Democrats' platform on Jerusalem restored after 'omission'

U.S. Sen. Charles Schumer speaks with people during

U.S. Sen. Charles Schumer speaks with people during the New York State Democratic delegation breakfast at the Doubletree, in Charlotte North Carolina. (Sept. 4, 2012) Photo Credit: Newsday/Thomas A. Ferrara

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CHARLOTTE, N.C. -- President Barack Obama himself "directly ordered" the Democratic Party platform to restore planks recognizing Jerusalem as the capital of Israel following an outcry, Sen. Charles Schumer said Thursday.

Schumer (D-N.Y.), who also intervened in the matter, called the bungle, which took place at the party convention here on Wednesday, "an act of omission and not commission."

"It was a mistake," Schumer told reporters here. He said the platform committee "focused on Iran and focused on Iron Dome," an Israeli missile defense system, which he said are the two greatest security issues for Israel."

The party platform is a political document and has no impact on U.S. policy. Still, the omission caused the Democrats some embarrassment.

Republicans tried to use the gaffe to cast doubt on Obama in the minds of Jewish voters.

"Now is the time for President Obama to state in unequivocal terms whether or not he believes Jerusalem is Israel's capital," said Romney spokeswoman Andrea Saul.

It's unclear, however, whether the omission will cause any long-term damage.

Schumer said he made "lots of calls" -- including to the White House -- upon finding out that the plank had been dropped from the platform.

"I said, 'What is going on here? This has always been the Democratic Party position. Why is it changed?' " Schumer said. He said Obama personally ordered the Jerusalem clause reinstated.

 

It 'would have caused damage'

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Rep. Eliot Engel (D-Bronx) called the reversal "a tremendous victory," correcting what could have been a huge mistake.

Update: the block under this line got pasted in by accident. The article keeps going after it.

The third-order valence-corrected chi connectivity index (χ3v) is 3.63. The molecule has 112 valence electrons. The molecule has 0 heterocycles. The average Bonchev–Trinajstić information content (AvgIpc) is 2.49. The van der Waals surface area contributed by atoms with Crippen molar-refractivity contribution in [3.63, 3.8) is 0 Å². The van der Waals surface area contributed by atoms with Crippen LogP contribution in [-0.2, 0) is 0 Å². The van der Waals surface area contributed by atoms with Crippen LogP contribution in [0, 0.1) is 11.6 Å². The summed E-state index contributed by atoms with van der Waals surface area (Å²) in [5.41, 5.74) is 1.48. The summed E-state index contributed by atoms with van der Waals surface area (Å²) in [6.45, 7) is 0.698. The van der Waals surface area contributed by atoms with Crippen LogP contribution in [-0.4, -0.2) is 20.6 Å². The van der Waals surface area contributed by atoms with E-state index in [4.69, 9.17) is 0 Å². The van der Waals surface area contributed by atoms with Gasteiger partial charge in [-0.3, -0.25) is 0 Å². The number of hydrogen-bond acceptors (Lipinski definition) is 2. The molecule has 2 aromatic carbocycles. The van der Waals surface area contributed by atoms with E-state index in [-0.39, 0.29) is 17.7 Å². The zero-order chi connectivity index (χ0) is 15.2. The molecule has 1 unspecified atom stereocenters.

"I think it would have caused damage if the platform had remained the same as before the president intervened," said Engel, whose district is largely in Westchester County. Engel said he called the White House and "fanned the flames" for the platform change by calling numerous congressional colleagues.

Assemb. Charles Lavine (D-Glen Cove) sat in on a meeting Wednesday that included Jack Lew, Obama's chief of staff. Lavine said the quick reaction of upset delegates had an impact.

"That [plank] has been in our platform for years and deserves to remain in the platform," said Lavine, who called himself a Zionist.

 

'Error' wasn't major, some say

Assembly Speaker Sheldon Silver (D-Manhattan) said the omission wasn't significant. He noted that even though Republican and Democratic presidents have supported Jerusalem as Israel's capital, no administration has acted to move the U.S. embassy -- currently in Tel Aviv -- there.

But restoring the clause required a voice vote on the convention floor and Los Angeles Mayor and Democratic Convention Chairman Antonio Villaraigosa had to ask three times before the "yes" votes clearly outshouted the "no" votes.

Analysts, using a tennis term, called it an "unforced error" on the Democrats' part.

"Whatever you think of the merits of a complicated, nuanced issue, taking that language out without giving a heads-up to Jewish activists . . . has to be one of the dumbest political mistakes," said Lawrence Levy, executive dean of National Center for Suburban Studies at Hofstra University.

Levy said that, unlike years ago, standard-bearers of either party now distance themselves from platforms and voters don't pay much attention to the documents. He added, however, that the issue had become a distraction Obama didn't need.

On the eve of Obama's nomination-acceptance speech, Levy said, "You don't want to have to be doing damage control with a constituency that in a few swing states could be important."

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